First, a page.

What Is a Zero Click Search?

Zero click searches are when an answer to a search query is displayed at the top of the search engine results page (SERP) so that the user doesn’t have to click further into a website to complete the search. Currently, more than 50% of Google searches end without an organic click (SearchEngine Journal). There are a lot of possible search queries that can be displayed in the search results that do not require any further information. For example “what was the score of the super bowl this year?” The intent behind that search is essentially learning who won the game and seeing the end score.


Zero-click searches are common on mobile and voice searches because users are usually looking for short answers to specific questions. Additional examples of zero click searches include:

  • Featured Snippets (Articles, Blogs)
  • Google Answer Box
  • Flight data
  • Sports scores
  • Recipes
  • Step-by-step directions for “how to” search queries


Why Is This Important?

With Google BERT – Google’s technique for natural-language processing pre-training – the search engine is able to better understand user searches and focus more on a user’s intent behind a search. For example, the intent behind the search query “porsche boxster” is different from the intent behind the query “porsche dealership near me.” The second searcher is more of an in-market buyer or someone who is actively looking for a car and has an idea of the type of car they want. As Google continues to roll out more Core Updates, it continues to focus more on providing users with the best possible search results for their queries, and brands will have to keep up. 


What Should We Do?

We need to shift our focus from rankings and focus more on opportunities to get in front of customers. A great way to do this is by discovering opportunities for featured snippets which help to take up more real estate on the search engine results page while also being beneficial to the user. How can we do this?

  • Identify queries that users are searching for and answering those questions with FAQs, website content, and dedicated blog posts.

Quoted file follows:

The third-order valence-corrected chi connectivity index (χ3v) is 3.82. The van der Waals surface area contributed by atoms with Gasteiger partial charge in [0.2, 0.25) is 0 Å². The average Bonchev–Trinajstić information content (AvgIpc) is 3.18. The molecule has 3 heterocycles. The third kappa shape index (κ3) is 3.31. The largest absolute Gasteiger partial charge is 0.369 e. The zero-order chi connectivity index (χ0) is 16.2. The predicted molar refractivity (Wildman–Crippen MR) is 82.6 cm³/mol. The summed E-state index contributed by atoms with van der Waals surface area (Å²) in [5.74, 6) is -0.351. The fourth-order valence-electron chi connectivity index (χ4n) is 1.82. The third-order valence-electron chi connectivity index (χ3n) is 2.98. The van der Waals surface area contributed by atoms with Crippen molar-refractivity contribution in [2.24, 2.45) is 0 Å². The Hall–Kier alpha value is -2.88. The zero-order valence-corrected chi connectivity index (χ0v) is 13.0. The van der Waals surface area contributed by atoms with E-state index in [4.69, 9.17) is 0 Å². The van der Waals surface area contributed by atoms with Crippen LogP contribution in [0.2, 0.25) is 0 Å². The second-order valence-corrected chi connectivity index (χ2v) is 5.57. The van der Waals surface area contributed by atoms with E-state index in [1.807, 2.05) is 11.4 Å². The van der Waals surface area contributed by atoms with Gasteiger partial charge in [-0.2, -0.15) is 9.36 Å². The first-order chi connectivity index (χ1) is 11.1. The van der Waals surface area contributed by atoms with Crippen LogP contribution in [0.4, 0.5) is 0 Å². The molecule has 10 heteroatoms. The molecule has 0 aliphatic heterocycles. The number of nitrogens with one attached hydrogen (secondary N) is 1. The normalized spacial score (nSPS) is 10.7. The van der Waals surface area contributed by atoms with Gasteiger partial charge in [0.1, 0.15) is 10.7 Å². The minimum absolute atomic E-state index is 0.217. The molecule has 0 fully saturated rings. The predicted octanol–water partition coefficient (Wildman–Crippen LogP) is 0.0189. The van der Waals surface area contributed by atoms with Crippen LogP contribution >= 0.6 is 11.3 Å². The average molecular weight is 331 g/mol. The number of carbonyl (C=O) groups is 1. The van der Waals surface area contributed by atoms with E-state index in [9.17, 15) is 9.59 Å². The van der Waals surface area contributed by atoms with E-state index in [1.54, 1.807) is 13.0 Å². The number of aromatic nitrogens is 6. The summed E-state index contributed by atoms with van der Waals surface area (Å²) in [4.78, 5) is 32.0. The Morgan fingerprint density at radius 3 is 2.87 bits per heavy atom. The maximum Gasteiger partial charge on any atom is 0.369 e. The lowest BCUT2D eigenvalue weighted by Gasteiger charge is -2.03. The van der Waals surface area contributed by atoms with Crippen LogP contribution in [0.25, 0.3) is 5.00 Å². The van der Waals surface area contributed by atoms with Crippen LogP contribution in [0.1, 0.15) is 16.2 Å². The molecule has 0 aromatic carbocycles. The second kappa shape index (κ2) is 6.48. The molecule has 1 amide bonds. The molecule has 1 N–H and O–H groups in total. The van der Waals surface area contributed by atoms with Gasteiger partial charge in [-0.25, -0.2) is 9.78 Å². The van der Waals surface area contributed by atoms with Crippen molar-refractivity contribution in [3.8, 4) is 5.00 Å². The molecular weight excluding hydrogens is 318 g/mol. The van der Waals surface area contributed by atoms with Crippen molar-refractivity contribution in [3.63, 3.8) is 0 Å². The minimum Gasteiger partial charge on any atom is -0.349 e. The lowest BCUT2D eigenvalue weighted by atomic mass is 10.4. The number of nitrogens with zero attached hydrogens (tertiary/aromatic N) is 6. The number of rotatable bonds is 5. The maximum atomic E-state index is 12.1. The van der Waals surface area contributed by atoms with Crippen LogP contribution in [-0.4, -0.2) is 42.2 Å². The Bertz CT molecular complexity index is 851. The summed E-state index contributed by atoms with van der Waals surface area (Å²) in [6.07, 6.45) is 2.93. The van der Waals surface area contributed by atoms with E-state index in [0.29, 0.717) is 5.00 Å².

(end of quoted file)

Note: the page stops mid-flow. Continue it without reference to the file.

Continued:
• Targeting long-tail keywords.
  • Thinking about where the user is in the buyer’s journey and how the content we write will help push them further down the funnel.
  • Not every piece of content on your website is going to be beneficial for every single person. Instead, focus on writing different pieces of content with different users and user intent in mind.
  • Looking at top SERP results and developing better quality content that addresses a users query. 
  • Utilizing structured data markup and Google’s rich results testing tool. 
  • Thinking about what the customer experience is from the searcher’s perspective.
  • Focus on providing better UX so that Google will reward your site with better search visibility. 


It’s Time For A Shift 

At the end of the day search is all about the user, and Google’s main goal is to show users the best search results for whatever they are looking for. Are you producing content that is helpful to a user that is looking for information about your products or services? Is your Google My Business profile and other major listings optimized with relevant, accurate information? Does your website have call-to-actions that drive the user to take different actions depending on where they are in the customer journey? Perhaps it’s time for us to stop focusing on how to best sell the user and start focusing on how the user wants to be sold. When it comes down to it – the customer is always right, right?